Tribune. This re-entry is marked by an anthology of criticisms against professional sport: the Tour de France would be “ macho and polluting “, distributing “Goodies for the unemployed”, the Paris 2024 Olympic Games would be “A pharaonic prestige operation” squandering public money …
Politicians and intellectuals, each goes their own way, often without having a good grasp of the issues. Most recent, a forum of World by Olivier Caremelle, deputy mayor of Lille, who tackles football: “Everything in modern football today oozes indecency.” These remarks deserve our attention (The world September 20).
On the “Weight of money in football”, note that despite strong growth since the 1990s, football remains, even today, rather a small business compared to other sectors of activity: the turnover (turnover) of the five largest European championships is slightly lower to that of the Française des jeux; Ligue 1’s overall budget is lower than the turnover of its official sponsor, Uber Eats.
What does football turnover represent in gross domestic product (GDP), today in France? Counting large, barely 0.2% … Watched by billions of supporters, football ultimately produces revenues much lower than all the passions it arouses.
“The players are slaves”
For the world of football after, ”Olivier Caremelle then proposed two measures: “Definitively prohibit the purchase or sale of players, a curious practice, resembling the sale of slaves” ; and “Decide on a limit on wages (…). A sum of 30,000 euros maximum already representing more than twenty times the minimum wage. “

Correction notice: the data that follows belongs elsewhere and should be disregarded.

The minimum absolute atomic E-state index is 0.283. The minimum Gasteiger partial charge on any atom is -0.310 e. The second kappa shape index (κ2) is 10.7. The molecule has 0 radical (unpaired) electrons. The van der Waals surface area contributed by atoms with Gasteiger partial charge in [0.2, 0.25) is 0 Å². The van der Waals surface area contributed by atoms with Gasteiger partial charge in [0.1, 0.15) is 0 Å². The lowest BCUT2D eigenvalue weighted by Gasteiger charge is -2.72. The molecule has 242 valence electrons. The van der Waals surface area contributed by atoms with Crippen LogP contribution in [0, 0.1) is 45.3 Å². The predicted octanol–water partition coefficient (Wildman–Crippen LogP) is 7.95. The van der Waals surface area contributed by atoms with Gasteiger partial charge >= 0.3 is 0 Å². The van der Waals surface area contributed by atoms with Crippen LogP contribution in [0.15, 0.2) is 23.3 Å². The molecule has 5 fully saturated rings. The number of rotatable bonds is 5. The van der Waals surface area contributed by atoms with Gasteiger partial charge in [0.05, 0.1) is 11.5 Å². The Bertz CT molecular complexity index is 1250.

On the first proposition, a historical reminder is necessary. Transfers did not really appear in France until the early 1970s, when “Freely determined duration” have replaced the “Life contracts” ; on the other hand, these changes did not really develop until the mid-1990s, with the famous “Bosman judgment” on the one hand, and the strong growth in the football economy on the other.
From the beginning of professionalism in France, in 1932, until the end of the 1960s, professional players were hired “for life” by their club. Once the contract was signed, they could no longer change club, unless it gave its agreement (Kopa was thus transferred from the Stade de Reims to Real Madrid in 1956). In 1963, Kopa took the lead in a sling against this contract, declaring: “The players are slaves”. The right to move “freely” between clubs was only formally recognized in 1969, after the demands of May 1968: “Football for footballers”.
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